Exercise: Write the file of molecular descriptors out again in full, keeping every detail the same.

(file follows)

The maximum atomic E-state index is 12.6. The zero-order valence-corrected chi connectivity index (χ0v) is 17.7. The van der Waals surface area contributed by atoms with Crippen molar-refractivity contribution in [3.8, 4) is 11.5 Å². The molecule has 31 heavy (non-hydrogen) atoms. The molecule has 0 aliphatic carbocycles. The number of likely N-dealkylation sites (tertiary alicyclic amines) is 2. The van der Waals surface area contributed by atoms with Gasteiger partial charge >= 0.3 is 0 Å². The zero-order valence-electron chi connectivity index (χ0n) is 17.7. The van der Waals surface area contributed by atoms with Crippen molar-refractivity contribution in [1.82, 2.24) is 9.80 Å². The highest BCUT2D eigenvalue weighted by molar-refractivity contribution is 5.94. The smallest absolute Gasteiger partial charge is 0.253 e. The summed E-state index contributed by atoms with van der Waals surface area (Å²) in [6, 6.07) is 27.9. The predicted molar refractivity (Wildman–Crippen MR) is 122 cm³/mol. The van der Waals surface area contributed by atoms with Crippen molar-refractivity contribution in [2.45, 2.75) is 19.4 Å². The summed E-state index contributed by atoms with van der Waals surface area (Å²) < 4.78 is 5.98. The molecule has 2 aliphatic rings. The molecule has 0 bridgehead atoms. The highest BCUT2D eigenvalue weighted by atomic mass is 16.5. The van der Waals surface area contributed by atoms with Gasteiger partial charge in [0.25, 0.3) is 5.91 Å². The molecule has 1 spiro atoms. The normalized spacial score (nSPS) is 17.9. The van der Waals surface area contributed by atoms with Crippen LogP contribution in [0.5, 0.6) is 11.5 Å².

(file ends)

The maximum atomic E-state index is 12.6. The zero-order valence-corrected chi connectivity index (χ0v) is 17.7. The van der Waals surface area contributed by atoms with Crippen molar-refractivity contribution in [3.8, 4) is 11.5 Å². The molecule has 31 heavy (non-hydrogen) atoms. The molecule has 0 aliphatic carbocycles. The number of likely N-dealkylation sites (tertiary alicyclic amines) is 2. The van der Waals surface area contributed by atoms with Gasteiger partial charge >= 0.3 is 0 Å². The zero-order valence-electron chi connectivity index (χ0n) is 17.7. The van der Waals surface area contributed by atoms with Crippen molar-refractivity contribution in [1.82, 2.24) is 9.80 Å². The highest BCUT2D eigenvalue weighted by molar-refractivity contribution is 5.94. The smallest absolute Gasteiger partial charge is 0.253 e. The summed E-state index contributed by atoms with van der Waals surface area (Å²) in [6, 6.07) is 27.9. The predicted molar refractivity (Wildman–Crippen MR) is 122 cm³/mol. The van der Waals surface area contributed by atoms with Crippen molar-refractivity contribution in [2.45, 2.75) is 19.4 Å². The summed E-state index contributed by atoms with van der Waals surface area (Å²) < 4.78 is 5.98. The molecule has 2 aliphatic rings. The molecule has 0 bridgehead atoms. The highest BCUT2D eigenvalue weighted by atomic mass is 16.5. The van der Waals surface area contributed by atoms with Gasteiger partial charge in [0.25, 0.3) is 5.91 Å². The molecule has 1 spiro atoms. The normalized spacial score (nSPS) is 17.9. The van der Waals surface area contributed by atoms with Crippen LogP contribution in [0.5, 0.6) is 11.5 Å².